Another method of paying debts — the debt snowball — has you paying the smallest debts off first so you have fewer bills each month. This won’t save you money, but it can give you a feeling of satisfaction, much like crossing items off your to-do list.
The debt snowball method gives you a chance to pay off small debts so you can gain momentum over time. You feel a sense of accomplishment with each debt that you pay off so you are motivated to continue the process. As you pay off your small debts you have more money freed up that can be added to what you pay each month on larger debts. So as time goes by and you pay off more and more of your debts the effect snowballs.
To determine if this method is the best choice for you, use a snowball calculator and compare those results to the results the debt avalanche calculator provided.
While the debt snowball is a legitimate way to pay down debt, what might make more sense for you is consolidating your debts. That way, you would just make one payment on one loan and you would know when it was paid off. Further, if you have several credit cards and tend to lose track of when payments are due on each one and you keep paying late fees, a consolidation loan could fix that problem.
However, if you set up automatic payments from your bank account, that could also fix the problem of incurring late fees. But if you don’t always have enough money in your account and you end up paying overdraft fees, that will be just as bad.
A consolidation loan can help you a lot with high credit card interest rates, but not always with other types of loans like car loans. Car loans are secured, which means if you don’t pay, the lender can repossess your car. Other types of loans are unsecured, and these come with higher interest rates.
Thus, if you fold your car loan into a consolidation loan, you may end up paying more in interest. However, if your credit score was not good when you originally took out the loan and it’s better now, you may get a comparable or even a better interest rate. Car loans from private lenders come with some of the highest interest rates of all.
Consolidation Loan Pitfalls
Beware of consolidating your debts on your own without the help of a credit counselor. It’s easy enough to find zero-interest credit cards online that encourage you to transfer your balances from other cards to theirs. But this can sometimes end up being a trap.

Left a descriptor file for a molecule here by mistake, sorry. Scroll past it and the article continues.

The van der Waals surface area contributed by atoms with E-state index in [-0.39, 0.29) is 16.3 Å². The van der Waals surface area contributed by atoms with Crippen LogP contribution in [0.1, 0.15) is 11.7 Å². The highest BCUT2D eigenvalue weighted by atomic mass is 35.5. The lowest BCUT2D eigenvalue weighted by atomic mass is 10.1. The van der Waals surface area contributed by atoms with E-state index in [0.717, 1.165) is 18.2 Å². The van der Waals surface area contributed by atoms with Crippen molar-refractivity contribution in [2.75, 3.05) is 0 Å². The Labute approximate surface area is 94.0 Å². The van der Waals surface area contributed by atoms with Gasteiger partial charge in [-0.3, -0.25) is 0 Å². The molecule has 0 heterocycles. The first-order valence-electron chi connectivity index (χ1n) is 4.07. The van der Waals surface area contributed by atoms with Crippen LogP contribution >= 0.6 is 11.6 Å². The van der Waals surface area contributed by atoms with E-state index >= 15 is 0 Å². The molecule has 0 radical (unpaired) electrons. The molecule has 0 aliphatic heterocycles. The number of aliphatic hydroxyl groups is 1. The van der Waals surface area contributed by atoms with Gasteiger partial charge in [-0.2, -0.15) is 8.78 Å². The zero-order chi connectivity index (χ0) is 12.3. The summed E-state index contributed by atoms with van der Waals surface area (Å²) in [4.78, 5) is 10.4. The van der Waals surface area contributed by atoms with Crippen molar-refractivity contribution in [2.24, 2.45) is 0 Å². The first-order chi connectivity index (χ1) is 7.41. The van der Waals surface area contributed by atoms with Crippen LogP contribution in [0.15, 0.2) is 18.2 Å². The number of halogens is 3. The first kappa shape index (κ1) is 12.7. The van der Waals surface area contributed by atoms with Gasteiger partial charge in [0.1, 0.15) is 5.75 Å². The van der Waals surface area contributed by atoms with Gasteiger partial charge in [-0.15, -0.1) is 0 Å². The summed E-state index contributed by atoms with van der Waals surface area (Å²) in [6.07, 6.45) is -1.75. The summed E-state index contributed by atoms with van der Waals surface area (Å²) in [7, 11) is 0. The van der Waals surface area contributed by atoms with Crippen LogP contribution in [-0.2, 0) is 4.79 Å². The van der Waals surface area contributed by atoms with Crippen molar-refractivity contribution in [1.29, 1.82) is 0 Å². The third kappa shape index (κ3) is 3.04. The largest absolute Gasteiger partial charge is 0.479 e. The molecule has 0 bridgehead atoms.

Chase is offering a 0 APR Visa card, but at the end of 15 months, the interest rate is 16.49 -25.24 percent. The average interest rate on credit cards now is 16.32 percent. So if your rate is on the low end, it won’t be worse when the new rate kicks in, but if you make a late payment and it spikes up to the high end, you could end up with more problems than you have now.
Transferring balances also frequently comes with a fee. The offer above allows you to transfer balances for the first 60 days with no fee; it’s 5 percent thereafter. A 5 percent transfer fee can be hefty and eat into your savings.
You might think you could save money by bailing on the bank when your zero-percent interest rate is up and transferring your balance to a new zero-percent card. It’s not impossible to do this, but it hurts your credit score, so it’s not a good idea.
All this being said, 15 months with no interest can save you a lot of money. But you have to be sure you have the discipline — and the funds — to pay down a lot of your debt in this time. New purchases you make will likely not qualify for the 0 percent rate either. While you shouldn’t make a lot of new purchases while you’re trying to pay down debt, you still need groceries and other necessities. But don’t use your new credit card for these, use a debit card.
Using the debt avalanche method can help you pay off your debts quickly and save more money. But know that you must be focused and dedicated in order to achieve your goal of becoming debt-free.